The pioneering filmmaker John Singleton, who died of a stroke earlier this year, at 51, left behind nine films, virtually all of them laced with powerful social commentary and a cinematic style that echoed the humanist tradition of François Truffaut and Vittorio De Sica. The news of his death was a reminder of how things have changed in Hollywood, where he helped pave the way for a new era in black filmmaking. It’s no exaggeration to say that without John Singleton, there would be no Barry Jenkins or Ryan Coogler.
Boyz N the Hood, which Singleton both wrote and directed, set new standards for realism in stories about everyday black life. Inspired by his own experience, it showed the devastating effects that dead-end poverty, gang violence, and absentee fathers have on families in South Central Los Angeles. When the film opened in July 1991, following a 20-minute standing ovation at Cannes, it caused such a sensation that Singleton’s story became the stuff of legend. Here was a nerdy-cool filmmaker of color—barely into his twenties, USC-trained, South Central-bred—who took Hollywood by storm. His $5.7 million movie went on to gross $100 million and score a pair of Oscar nominations for Singleton, including best director, the first for an African-American. Steven Spielberg later said that the film’s gut-wrenching sequence of Tre’s body being brought home to his devastated mother was one of the most powerful he had ever seen in movies.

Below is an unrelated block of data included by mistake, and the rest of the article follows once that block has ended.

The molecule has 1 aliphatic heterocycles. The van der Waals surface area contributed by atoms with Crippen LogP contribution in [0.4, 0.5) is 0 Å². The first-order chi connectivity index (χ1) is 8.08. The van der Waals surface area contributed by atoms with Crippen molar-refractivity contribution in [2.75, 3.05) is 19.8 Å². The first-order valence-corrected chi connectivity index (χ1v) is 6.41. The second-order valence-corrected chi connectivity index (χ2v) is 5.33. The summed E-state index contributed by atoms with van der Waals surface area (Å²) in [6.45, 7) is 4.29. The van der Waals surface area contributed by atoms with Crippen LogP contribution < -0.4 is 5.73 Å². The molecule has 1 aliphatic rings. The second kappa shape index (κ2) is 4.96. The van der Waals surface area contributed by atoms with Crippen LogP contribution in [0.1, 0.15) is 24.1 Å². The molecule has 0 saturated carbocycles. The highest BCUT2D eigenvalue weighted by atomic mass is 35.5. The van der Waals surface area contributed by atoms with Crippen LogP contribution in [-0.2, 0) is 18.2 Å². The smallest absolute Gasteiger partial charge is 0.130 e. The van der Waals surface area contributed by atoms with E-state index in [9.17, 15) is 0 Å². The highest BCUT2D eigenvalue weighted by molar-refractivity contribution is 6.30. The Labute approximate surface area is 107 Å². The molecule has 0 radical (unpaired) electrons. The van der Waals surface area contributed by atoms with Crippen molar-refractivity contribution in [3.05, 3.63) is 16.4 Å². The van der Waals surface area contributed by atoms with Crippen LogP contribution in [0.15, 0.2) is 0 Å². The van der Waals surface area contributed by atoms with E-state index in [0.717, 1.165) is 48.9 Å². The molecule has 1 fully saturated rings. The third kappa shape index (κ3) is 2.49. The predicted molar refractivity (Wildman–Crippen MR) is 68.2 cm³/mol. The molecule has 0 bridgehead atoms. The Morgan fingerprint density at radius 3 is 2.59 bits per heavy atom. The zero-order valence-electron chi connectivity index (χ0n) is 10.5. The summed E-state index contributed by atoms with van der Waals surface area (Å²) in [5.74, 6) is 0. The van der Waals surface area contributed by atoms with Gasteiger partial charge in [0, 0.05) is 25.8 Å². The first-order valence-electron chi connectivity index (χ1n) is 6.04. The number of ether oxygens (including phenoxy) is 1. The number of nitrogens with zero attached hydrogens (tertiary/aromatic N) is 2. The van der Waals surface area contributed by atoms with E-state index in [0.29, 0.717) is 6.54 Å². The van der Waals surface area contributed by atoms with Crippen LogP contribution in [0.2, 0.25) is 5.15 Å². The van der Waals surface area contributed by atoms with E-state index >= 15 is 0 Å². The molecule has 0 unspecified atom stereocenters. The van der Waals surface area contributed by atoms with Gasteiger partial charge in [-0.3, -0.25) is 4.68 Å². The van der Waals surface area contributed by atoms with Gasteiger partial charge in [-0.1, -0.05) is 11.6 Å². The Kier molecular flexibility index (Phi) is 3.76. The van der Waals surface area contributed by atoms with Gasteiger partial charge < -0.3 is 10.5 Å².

When I first met Singleton more than 25 years ago, after my brother Anthony—who photographed him for a New York Times Magazine cover story—introduced us, he had a swaggering confidence, keen mind, unflagging energy and ironic sense of humor, not unlike his movies. He was in New York for the Malcolm X premiere, and when we ran into each other again at the glitzy after-party, I remember circling the room as we chatted excitedly about Spike Lee’s impassioned bio-epic, starring Denzel Washington. Like every other black film buff at the time, we both worshipped Lee, whom Singleton credited for his career. Over the years we managed to stay close, sometimes meeting up for dinner or a movie. We talked about our kids (he was a dedicated father of seven), and all sorts of stuff (he was encyclopedically well-informed). Occasionally, he’d run scenes by me or ask me to read a script-in-progress. I considered him a friend, as well as a regular interview subject and mentor. One of the first stories I did was on Magic Johnson’s newly launched chain of multiplexes, in which Singleton stressed the need for quality amenities in theaters that catered to underserved neighborhoods, so they, too, could experience movies as the filmmakers intended.